"Cruel and unusual punishment" are the words that dominate the narrative about the death penalty, that allow men to be poisoned to death as opposed to firing squads or public stoning. So what words do we use to describe the executions of Dennis McGuire and Clayton Lockett?

I asked my father. Without the normal combination of drugs, what can be done?

"Does it matter?" he said. "The first is meant to sedate the prisoner. Because once he's sedated, it becomes OK to pump him full of poison. That, apparently, is not cruel."

"At least they're sedated," I said. I believed him but I wanted more answers. Devil's advocate.

"We can just sedate them and put them in front of a firing squad. Or, as long as they're sedated, why don't we just beat them to death? Why is poisoning someone a better way to kill than anything else?"

I didn't ask more questions. I understood the point. Oklahoma and other states will continue to search for their own poisons, Texas and Missouri have decided to skip the three-drug injection and simply pump a lethal dose of the sedative pentobarbital into condemned prisoners. States now refuse to reveal the supplier of pentobarbital and other drugs due to risks that the supply might run dry if people who find this practice completely barbaric threaten the company. Government transparency at its finest.

Why are these solutions viewed as not-cruel and not-unusual? Does simply sedating a prisoner give prison officials free rein to kill with the easiest method possible? What is kind about what we do to each person executed in this country? Nothing. It's cruel. It's unusual. It's why our country is one of only twenty-seven in the world that procedurally kills its own citizens (the list includes a collection of nations that we normally consider barbarous: Afghanistan, North Korea, Somalia, Syria, etc.).

I've heard my father give speeches about his experiences with the death penalty. We as a society, he points out, revere human life so much that once someone takes a life, we use all of our time, our money, and our resources to take the convicted person's life. Now, as it's become harder for our country to find ways to kill its own citizens, searching for new, secret drugs seems to be to be the ultimate incongruity. A kinder way to die, they seek. But no such method exists.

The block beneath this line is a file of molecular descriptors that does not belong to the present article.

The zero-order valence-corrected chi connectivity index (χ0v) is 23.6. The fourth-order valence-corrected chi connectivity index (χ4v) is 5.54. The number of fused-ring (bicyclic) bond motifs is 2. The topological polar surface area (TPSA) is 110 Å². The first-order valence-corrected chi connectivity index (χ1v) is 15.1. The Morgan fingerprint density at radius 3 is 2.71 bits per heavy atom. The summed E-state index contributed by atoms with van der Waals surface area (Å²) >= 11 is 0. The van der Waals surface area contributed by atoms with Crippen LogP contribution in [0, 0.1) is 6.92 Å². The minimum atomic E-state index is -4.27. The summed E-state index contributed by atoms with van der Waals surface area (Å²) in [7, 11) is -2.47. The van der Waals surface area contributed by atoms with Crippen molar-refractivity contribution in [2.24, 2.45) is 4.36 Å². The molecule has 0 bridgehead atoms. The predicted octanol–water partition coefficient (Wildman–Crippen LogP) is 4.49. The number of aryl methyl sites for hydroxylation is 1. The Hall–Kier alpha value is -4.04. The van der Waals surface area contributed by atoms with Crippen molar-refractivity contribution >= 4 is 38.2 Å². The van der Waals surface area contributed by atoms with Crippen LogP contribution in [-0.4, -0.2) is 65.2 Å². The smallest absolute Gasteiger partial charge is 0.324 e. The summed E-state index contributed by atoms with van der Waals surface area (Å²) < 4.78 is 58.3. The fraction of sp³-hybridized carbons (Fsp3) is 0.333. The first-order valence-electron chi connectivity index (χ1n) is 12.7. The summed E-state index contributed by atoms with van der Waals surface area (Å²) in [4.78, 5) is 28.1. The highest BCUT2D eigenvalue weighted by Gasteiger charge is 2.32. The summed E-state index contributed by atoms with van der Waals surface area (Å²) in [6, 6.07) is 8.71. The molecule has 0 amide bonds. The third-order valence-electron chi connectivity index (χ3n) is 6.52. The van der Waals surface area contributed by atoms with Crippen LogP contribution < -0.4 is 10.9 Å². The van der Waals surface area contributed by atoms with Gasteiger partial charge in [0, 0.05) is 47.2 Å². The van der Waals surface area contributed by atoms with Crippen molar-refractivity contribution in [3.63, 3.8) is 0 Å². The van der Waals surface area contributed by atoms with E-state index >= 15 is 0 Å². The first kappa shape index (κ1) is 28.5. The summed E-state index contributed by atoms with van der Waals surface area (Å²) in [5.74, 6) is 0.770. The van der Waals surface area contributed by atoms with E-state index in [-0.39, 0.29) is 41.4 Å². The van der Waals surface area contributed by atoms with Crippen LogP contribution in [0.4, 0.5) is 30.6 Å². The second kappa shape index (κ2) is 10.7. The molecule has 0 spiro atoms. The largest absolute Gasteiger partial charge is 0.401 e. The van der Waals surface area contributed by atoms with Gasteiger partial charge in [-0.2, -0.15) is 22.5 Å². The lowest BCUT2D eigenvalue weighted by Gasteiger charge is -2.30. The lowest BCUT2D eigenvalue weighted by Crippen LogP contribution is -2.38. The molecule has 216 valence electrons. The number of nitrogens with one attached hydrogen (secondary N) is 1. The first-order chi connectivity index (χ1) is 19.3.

"Aren't we better than this?" my father asked at the conclusion of our conversation. My father who sent four men to death row, who made the phone calls to kill two of them because it was part of his job, not because he believed it to be right. "Aren't we?"

I didn't say anything. The answer, as proven by Oklahoma, Texas, Ohio, and many other states is no. We still sleep at night after hearing a new study estimating that one in every 25 prisoners sitting on death row in this country may actually be innocent.[iii] We sleep at night after reading detailed accounts of the innocence of people like Cameron Todd Willingham who were still put to death.[iv] We sleep at night because we as a society are not better than this. We are barbaric seekers of justice with blood on our mutual hands. People like my father hope that Clayton Lockett will be the turning point. I fear it won't, but I will continue to hope that someday our society will finally decide that we are better than the monsters that commit the crimes for which we eventually put them to death.

Christopher Connor is a fiction writer and essayist based in Oakland, CA

[Illustration by Jim Cooke]